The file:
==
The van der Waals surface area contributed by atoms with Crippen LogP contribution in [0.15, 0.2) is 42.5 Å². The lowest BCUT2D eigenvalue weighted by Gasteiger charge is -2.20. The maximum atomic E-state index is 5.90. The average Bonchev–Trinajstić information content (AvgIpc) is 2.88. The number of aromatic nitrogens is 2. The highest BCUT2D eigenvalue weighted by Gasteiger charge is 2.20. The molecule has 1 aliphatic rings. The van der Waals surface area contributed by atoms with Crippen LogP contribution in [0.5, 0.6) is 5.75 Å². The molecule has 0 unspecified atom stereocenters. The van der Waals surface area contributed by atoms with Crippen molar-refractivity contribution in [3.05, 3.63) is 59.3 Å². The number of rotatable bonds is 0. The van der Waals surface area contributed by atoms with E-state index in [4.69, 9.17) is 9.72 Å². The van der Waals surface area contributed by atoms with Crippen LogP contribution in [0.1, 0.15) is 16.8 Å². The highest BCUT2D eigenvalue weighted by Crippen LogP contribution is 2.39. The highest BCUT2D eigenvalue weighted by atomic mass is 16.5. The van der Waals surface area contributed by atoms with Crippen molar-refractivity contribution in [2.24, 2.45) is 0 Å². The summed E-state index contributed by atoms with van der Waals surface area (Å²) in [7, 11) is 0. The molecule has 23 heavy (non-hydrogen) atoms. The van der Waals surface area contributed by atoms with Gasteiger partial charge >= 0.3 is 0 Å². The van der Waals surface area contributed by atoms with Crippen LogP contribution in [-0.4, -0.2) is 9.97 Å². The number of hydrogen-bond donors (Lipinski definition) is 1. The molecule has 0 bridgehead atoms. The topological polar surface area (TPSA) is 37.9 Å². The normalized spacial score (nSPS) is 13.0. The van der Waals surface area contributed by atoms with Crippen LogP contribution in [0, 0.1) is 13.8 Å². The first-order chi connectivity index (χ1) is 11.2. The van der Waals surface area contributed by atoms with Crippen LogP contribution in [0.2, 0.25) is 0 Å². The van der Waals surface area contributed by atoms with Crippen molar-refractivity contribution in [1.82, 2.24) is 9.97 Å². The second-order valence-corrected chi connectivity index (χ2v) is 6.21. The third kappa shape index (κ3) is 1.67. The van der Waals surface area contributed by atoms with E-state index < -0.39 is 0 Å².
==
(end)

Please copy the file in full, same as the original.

The van der Waals surface area contributed by atoms with Crippen LogP contribution in [0.15, 0.2) is 42.5 Å². The lowest BCUT2D eigenvalue weighted by Gasteiger charge is -2.20. The maximum atomic E-state index is 5.90. The average Bonchev–Trinajstić information content (AvgIpc) is 2.88. The number of aromatic nitrogens is 2. The highest BCUT2D eigenvalue weighted by Gasteiger charge is 2.20. The molecule has 1 aliphatic rings. The van der Waals surface area contributed by atoms with Crippen LogP contribution in [0.5, 0.6) is 5.75 Å². The molecule has 0 unspecified atom stereocenters. The van der Waals surface area contributed by atoms with Crippen molar-refractivity contribution in [3.05, 3.63) is 59.3 Å². The number of rotatable bonds is 0. The van der Waals surface area contributed by atoms with E-state index in [4.69, 9.17) is 9.72 Å². The van der Waals surface area contributed by atoms with Crippen LogP contribution in [0.1, 0.15) is 16.8 Å². The highest BCUT2D eigenvalue weighted by Crippen LogP contribution is 2.39. The highest BCUT2D eigenvalue weighted by atomic mass is 16.5. The van der Waals surface area contributed by atoms with Crippen molar-refractivity contribution in [2.24, 2.45) is 0 Å². The summed E-state index contributed by atoms with van der Waals surface area (Å²) in [7, 11) is 0. The molecule has 23 heavy (non-hydrogen) atoms. The van der Waals surface area contributed by atoms with Gasteiger partial charge >= 0.3 is 0 Å². The van der Waals surface area contributed by atoms with Crippen LogP contribution in [-0.4, -0.2) is 9.97 Å². The number of hydrogen-bond donors (Lipinski definition) is 1. The molecule has 0 bridgehead atoms. The topological polar surface area (TPSA) is 37.9 Å². The normalized spacial score (nSPS) is 13.0. The van der Waals surface area contributed by atoms with Crippen LogP contribution in [0, 0.1) is 13.8 Å². The first-order chi connectivity index (χ1) is 11.2. The van der Waals surface area contributed by atoms with Crippen LogP contribution in [0.2, 0.25) is 0 Å². The van der Waals surface area contributed by atoms with Crippen molar-refractivity contribution in [1.82, 2.24) is 9.97 Å². The second-order valence-corrected chi connectivity index (χ2v) is 6.21. The third kappa shape index (κ3) is 1.67. The van der Waals surface area contributed by atoms with E-state index < -0.39 is 0 Å².